Showing posts from February, 2023

Recollections of School, Baseball, Hockey 1946 - 1956

Recollections: Grade School (1950) Perhaps many of us remember those days of growing -- heady days between the ages of eight to eighteen years of age. Only ten years from the mathematical viewpoint, but to some, it would seem like a lifetime in the doing. Gary was one of those who took changing times and changing thoughts in his stride, or so he thought. At St. Joseph's School, he remembers being one of the little kids, and little was the accurate word to describe his physical size. He recalls weighing 105 pounds, and probably around five feet plus two inches tall when he was fourteen years old, and remained that size until he left the school system at sixteen. Why did that size and shape matter? It didn't affect his participation on the basketball team or the hockey team or the baseball team -- he was good at these sports during grade school at St. Joseph's, it did however present a major challenge when he felt the urge to dance with the girls in his grade nine class at Ri

Significant Sales Experiences 1965 - 1998, May 29, 2002

       My Greatest Sales Experience (May 29, 2002)   My son Rob triggered this thought: 'What was your greatest sales experience Dad?' I answered with, 'That's a tough one Rob, let me think about that for awhile.' I immediately cracked open a new Word file and saved it on the desktop as MGSE. On a rainy day in May following several weeks of procrastination, I've considered a few of these memories for your reading enjoyment. My former partner Duncan McGregor has agreed that this paper would be a benefit to any sales person plying their trade in the lithographing business; indeed, he offered his recollection of these events and added one more horror story to my thoughts regarding the one whose itch is contained in the following material. Please read on, and know, that I have not included his comments into this report, as much as I appreciated his added thoughts, these are my words entirely. One early success was with my friend Charles and his partner Paul on the p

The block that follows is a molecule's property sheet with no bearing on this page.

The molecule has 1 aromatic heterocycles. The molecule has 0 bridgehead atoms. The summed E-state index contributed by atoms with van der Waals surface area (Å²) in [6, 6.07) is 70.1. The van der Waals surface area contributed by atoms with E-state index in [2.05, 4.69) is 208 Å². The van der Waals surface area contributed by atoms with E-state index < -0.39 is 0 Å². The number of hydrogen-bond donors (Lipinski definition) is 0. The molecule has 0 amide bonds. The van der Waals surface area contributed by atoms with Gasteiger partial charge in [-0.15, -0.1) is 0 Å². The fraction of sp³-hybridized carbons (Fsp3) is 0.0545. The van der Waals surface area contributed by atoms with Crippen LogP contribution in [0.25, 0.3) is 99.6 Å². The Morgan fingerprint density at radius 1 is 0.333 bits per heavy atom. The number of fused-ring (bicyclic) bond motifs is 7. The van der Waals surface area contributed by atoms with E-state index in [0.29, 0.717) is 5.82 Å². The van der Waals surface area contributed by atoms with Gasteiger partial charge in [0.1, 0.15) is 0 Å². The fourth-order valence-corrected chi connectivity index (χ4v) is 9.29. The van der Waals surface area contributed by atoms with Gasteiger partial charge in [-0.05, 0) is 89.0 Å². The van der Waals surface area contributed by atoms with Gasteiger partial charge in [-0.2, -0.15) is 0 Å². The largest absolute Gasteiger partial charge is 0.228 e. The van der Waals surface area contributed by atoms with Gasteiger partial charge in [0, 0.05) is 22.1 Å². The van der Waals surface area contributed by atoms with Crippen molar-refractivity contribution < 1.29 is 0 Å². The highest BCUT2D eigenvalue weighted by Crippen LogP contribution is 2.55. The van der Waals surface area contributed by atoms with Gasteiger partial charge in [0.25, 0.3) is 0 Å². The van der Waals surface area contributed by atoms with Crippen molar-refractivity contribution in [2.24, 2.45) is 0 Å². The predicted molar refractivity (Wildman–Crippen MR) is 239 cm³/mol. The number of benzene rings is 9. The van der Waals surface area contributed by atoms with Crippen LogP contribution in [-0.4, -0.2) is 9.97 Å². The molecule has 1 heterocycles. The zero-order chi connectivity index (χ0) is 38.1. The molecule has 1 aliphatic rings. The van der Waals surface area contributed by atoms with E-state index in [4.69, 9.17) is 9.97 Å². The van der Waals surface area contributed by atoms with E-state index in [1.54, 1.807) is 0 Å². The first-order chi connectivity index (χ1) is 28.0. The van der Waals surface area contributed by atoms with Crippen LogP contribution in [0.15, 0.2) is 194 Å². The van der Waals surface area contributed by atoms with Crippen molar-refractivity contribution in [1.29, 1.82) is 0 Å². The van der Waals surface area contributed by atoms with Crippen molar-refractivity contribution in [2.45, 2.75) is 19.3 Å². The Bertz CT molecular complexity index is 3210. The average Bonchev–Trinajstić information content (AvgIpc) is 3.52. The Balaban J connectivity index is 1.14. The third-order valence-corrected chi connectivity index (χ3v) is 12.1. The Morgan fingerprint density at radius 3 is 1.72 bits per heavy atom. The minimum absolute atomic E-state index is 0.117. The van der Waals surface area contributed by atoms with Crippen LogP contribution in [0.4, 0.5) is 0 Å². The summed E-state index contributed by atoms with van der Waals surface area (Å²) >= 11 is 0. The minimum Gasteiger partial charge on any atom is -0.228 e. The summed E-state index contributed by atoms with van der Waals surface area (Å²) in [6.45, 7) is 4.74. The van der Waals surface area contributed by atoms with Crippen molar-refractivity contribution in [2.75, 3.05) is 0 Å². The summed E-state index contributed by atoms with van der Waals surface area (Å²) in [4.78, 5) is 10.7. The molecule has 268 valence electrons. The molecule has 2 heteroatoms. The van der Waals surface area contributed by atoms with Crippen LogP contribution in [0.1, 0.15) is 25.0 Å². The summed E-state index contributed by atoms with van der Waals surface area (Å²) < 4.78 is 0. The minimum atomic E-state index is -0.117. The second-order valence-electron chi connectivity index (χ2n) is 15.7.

Changing the Face of Printing September 2001

 September 24, 2001 Trade Printer/Broker: Changing the Face of Printing? By Gary McDonald a former printer, sales person, sales manager, co-owner, president and general manager of Arthurs-Jones Lithographing Ltd. (retired June, 1998). When did it begin? Was it the Mac attack of the middle 80’s? What is different about the printing business? Is it because the tradesmen work without the ever present, proud and immutable ink under their fingernails? It’s a fact that the unseen work produced by the printer is primarily conducted in a clean environment. Gone is the Linotype and the Low Slugger found in the type house; the traditional, as well as its replacement type house is typographical history. Film and plates are made using the continuing science of invention and completed by a near hands-off process. The use of a wrench is without purpose on the heavily laden electronic printing presses of today. As a matter of fact, a printer with a wrench in hand is a major problem for the production

Dot Lovers versus Pixel Peepers July 2002

  1 capture 29 Sep 2010 Go AUG SEP OCT 👤 ⍰ ❎ 29 f 🐦 2009 2010 2011 ▾ About this capture         The following column appeared in the trade journal 'PrintAction' in July 2002. This is the second of two columns, the first one is also on the index page of this website. When Gary was asked by the editor Jon Robinson to wrap his head around the Baby Boomers phenomenon and predict how the printing industry may change, or not, as a result of the demographics of Canadian society in general, apparently, Gary collaborated with his son Rob and they came up with this weird title 'Dot Lovers versus Pixel Peepers.' Dot Lovers Versus Pixel Peepers Gary McDonald is a former printer, sales person, sales manager, co-owner, president and general manager of Arthurs-Jones Lithographing Ltd. (retired June 12, 1998), who can be reached at 905 846 5007. In the fullness of time, printers as we know them -- I'll call them dot love